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Spending Guilt: “It’s my money. Why do I feel bad when I spend it?”

This article is about the feelings of guilt that can be associated with spending.

Do you work hard to make money, to take care of your needs and then some, but have nagging feelings of guilt or feel a certain way whenever you spend that money? Then you should read this!

If it is any form of consolation, you should know that this experience is not unique to you. A quick Google search on ‘spending guilt’ would give you an insight into how prevalent this feeling is. However, the fact that it is common does not mean it is healthy.

Money is a tool and you should see it as such.

The first step in identifying the origin of your spending guilt is examining why you have negative feelings about money, a tool available to you. 

Feelings of guilt are, however, not always unwarranted. An example of warranted spending guilt is when you constantly aren’t able to achieve your saving goals and/or are in debt. 

Note: Debt in itself is not bad. It is only an issue when it is poorly handled – what answers do you have to the questions about how and why you are in debt and whether or not you have a repayment plan.

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Money & Emotions

Money plays a crucial role in the quality of our lives – whether or not we are willing to admit it. So, it is no surprise that the presence or lack of money has an impact on human emotions. 

Research has shown that a person’s feelings about money (positive or negative), more often than not, stem from childhood experiences. For instance, if you grew up in a family that wasn’t well-to-do, where you were often on a strict budget, your guilt about spending could result from a scarcity mindset. What is at play here is called cognitive dissonance.

Cognitive dissonance in this context is when positive feelings about being financially comfortable conflict with negative ones about spending this money on what you suspect might not be a necessity.

How to navigate your spending guilt: what to do when this feeling rears its head

Warranted or unwarranted, dealing with spending guilt will prove impossible if you have not identified its origins. Identifying the cause is the first and most crucial step. Once this is done, it is easier to make concrete plans to overcome it. You could be in that position for varying reasons, from faulty prioritisation to a lack of proper planning.

1. Track your spending:

This is a necessary step toward figuring out if you have indeed been overspending or spending on nonnecessities. It will also help you pinpoint your spending triggers (you will notice your spending patterns).

For instance, if you have been spending lots of money on snacks and take-out, even with enough food at home, it could be a result of boredom, stress, peckishness, or the feeling that you have more than enough money to spend. Any of these could be your spending trigger, and a healthy way to ensure these are not the reasons to spend too much is to find better ways to deal with them.

Tips on how to deal with these triggers:

● Boredom – Indulge in activities you enjoy, such as reading, seeing a movie, speaking to friends and family, e.t.c.

● Stress – Remove yourself from what is causing your stress, and find ways to relax and destress. Ways you can destress include resting, taking naps, going on short walks, e.t.c

● Peckishness – Factor snacks into your monthly budget so that you don’t find yourself spending the money allocated to other things.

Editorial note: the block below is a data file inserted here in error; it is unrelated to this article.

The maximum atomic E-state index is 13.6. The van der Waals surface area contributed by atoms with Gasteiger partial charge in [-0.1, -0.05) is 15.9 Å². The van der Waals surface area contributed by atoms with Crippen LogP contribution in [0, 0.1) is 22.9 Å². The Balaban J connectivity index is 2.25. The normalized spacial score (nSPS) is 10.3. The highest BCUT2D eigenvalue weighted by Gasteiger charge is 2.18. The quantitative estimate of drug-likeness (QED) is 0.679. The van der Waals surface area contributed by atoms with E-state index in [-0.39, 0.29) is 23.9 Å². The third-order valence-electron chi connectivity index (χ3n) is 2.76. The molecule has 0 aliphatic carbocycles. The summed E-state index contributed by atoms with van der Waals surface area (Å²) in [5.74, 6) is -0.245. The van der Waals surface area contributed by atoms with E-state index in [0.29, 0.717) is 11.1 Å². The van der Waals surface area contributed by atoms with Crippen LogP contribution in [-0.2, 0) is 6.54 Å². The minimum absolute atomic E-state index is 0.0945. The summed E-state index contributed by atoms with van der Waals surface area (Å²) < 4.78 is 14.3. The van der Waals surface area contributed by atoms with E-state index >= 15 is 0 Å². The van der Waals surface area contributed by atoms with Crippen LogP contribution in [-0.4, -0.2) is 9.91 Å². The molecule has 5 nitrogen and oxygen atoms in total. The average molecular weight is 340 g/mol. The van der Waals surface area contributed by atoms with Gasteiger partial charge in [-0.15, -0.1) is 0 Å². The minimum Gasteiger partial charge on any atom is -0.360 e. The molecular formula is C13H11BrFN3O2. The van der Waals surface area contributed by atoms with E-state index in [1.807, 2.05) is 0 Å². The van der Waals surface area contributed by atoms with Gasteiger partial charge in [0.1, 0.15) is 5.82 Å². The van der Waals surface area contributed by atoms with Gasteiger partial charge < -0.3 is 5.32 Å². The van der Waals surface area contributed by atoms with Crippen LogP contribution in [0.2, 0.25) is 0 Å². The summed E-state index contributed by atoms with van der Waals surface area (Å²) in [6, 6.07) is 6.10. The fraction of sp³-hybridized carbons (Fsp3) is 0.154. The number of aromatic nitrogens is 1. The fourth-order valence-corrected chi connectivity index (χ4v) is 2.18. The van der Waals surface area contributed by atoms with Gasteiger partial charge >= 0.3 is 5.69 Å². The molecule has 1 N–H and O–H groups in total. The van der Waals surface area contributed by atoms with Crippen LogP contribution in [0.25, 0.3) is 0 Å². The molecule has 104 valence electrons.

● The feeling that you have more than enough money to spend – Take the excess money and put it into your savings, emergency fund, fixed deposit, or invest it.

NB– there is nothing wrong with having excess money, it is to your advantage to put most of it into things that work for you in the long run.

There are more spending triggers than the ones listed above, but these are more common.

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2. Prioritize and Plan:

It is advantageous to arrange your needs and wants in order of priority. Write down your needs (non-negotiables) and wants (bear in mind that these wants should be listed out on a scale of preference). 

The 50/30/20 plan is a great budgeting template; 50% for your needs, 30% for your wants, and you save/invest 20%. It is okay to swap the percentage allocation of your savings and wants, it depends on what your income is.

Important info: Ensure your debts are factored into the 50% because they are non-negotiable. How do you do this? Review your debts, create actionable repayment plans, and stick to them.
3. Mindset shift:

It is important to get comfortable with the idea that spending money on something you enjoy is not a bad thing. As long as your monthly budget, savings, and investments are not affected, and what you are spending on is not something detrimental to you, then, by all means, enjoy! 

Ensure you factor in enjoyment funds into your monthly budget. This falls under your 30%. You should be able to enjoy the money you earn.

4. Finally, let go of the need to see perfection as regards your finances. If you are a perfectionist, there are high chances not smashing your goals will continually lead to feelings of guilt. A few slip-ups now and then might get you in your feelings, but do not dwell on them. Rather, assess the progress you have made, accept that you are doing your best, and be grateful for your achievements.

In a nutshell, spending guilt is a common occurrence; but it gets easier to deal with once you can identify the cause. Also, do not forget to get comfortable with enjoying the money you worked hard for; it is yours! 

We hope you enjoyed reading this. If you have any thoughts or feedback, feel free to let us know in the comments, we love to read them and interact with you.

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